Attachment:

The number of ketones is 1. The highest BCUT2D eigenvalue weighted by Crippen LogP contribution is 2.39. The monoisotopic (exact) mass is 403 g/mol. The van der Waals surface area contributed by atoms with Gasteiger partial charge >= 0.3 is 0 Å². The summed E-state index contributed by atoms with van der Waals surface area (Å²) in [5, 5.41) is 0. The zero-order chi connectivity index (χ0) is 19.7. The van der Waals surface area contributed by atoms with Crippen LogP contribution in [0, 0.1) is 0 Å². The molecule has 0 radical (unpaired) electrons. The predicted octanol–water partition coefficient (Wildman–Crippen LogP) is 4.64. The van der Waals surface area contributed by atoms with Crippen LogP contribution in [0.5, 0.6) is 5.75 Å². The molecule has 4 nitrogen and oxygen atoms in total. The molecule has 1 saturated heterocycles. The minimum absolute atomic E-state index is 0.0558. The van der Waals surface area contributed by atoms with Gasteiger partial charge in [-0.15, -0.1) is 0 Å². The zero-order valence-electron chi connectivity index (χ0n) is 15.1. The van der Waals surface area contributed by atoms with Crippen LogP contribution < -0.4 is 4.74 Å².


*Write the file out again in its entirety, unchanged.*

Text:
The number of ketones is 1. The highest BCUT2D eigenvalue weighted by Crippen LogP contribution is 2.39. The monoisotopic (exact) mass is 403 g/mol. The van der Waals surface area contributed by atoms with Gasteiger partial charge >= 0.3 is 0 Å². The summed E-state index contributed by atoms with van der Waals surface area (Å²) in [5, 5.41) is 0. The zero-order chi connectivity index (χ0) is 19.7. The van der Waals surface area contributed by atoms with Crippen LogP contribution in [0, 0.1) is 0 Å². The molecule has 0 radical (unpaired) electrons. The predicted octanol–water partition coefficient (Wildman–Crippen LogP) is 4.64. The van der Waals surface area contributed by atoms with Crippen LogP contribution in [0.5, 0.6) is 5.75 Å². The molecule has 4 nitrogen and oxygen atoms in total. The molecule has 1 saturated heterocycles. The minimum absolute atomic E-state index is 0.0558. The van der Waals surface area contributed by atoms with Gasteiger partial charge in [-0.15, -0.1) is 0 Å². The zero-order valence-electron chi connectivity index (χ0n) is 15.1. The van der Waals surface area contributed by atoms with Crippen LogP contribution < -0.4 is 4.74 Å².